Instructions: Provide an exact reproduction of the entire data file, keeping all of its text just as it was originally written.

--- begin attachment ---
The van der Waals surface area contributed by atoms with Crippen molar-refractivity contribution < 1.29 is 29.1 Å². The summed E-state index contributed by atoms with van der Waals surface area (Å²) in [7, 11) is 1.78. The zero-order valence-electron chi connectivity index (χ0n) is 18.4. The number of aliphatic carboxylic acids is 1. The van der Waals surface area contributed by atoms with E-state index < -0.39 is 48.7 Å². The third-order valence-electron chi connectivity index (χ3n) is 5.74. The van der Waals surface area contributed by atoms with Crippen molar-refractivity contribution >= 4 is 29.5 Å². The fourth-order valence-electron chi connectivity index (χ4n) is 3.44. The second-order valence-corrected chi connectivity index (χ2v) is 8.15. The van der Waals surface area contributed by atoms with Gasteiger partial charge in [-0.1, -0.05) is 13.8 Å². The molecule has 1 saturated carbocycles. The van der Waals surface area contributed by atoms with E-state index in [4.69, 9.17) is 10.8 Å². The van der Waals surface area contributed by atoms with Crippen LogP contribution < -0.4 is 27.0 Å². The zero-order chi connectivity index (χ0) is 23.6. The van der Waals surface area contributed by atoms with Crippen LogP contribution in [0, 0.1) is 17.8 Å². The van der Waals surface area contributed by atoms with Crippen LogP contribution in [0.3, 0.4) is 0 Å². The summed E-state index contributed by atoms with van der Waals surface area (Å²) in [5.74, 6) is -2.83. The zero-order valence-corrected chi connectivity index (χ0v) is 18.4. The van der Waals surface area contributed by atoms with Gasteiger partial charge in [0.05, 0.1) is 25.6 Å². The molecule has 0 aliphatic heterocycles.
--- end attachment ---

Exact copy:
The van der Waals surface area contributed by atoms with Crippen molar-refractivity contribution < 1.29 is 29.1 Å². The summed E-state index contributed by atoms with van der Waals surface area (Å²) in [7, 11) is 1.78. The zero-order valence-electron chi connectivity index (χ0n) is 18.4. The number of aliphatic carboxylic acids is 1. The van der Waals surface area contributed by atoms with E-state index < -0.39 is 48.7 Å². The third-order valence-electron chi connectivity index (χ3n) is 5.74. The van der Waals surface area contributed by atoms with Crippen molar-refractivity contribution >= 4 is 29.5 Å². The fourth-order valence-electron chi connectivity index (χ4n) is 3.44. The second-order valence-corrected chi connectivity index (χ2v) is 8.15. The van der Waals surface area contributed by atoms with Gasteiger partial charge in [-0.1, -0.05) is 13.8 Å². The molecule has 1 saturated carbocycles. The van der Waals surface area contributed by atoms with E-state index in [4.69, 9.17) is 10.8 Å². The van der Waals surface area contributed by atoms with Crippen LogP contribution < -0.4 is 27.0 Å². The zero-order chi connectivity index (χ0) is 23.6. The van der Waals surface area contributed by atoms with Crippen LogP contribution in [0, 0.1) is 17.8 Å². The van der Waals surface area contributed by atoms with Crippen LogP contribution in [0.3, 0.4) is 0 Å². The summed E-state index contributed by atoms with van der Waals surface area (Å²) in [5.74, 6) is -2.83. The zero-order valence-corrected chi connectivity index (χ0v) is 18.4. The van der Waals surface area contributed by atoms with Gasteiger partial charge in [0.05, 0.1) is 25.6 Å². The molecule has 0 aliphatic heterocycles.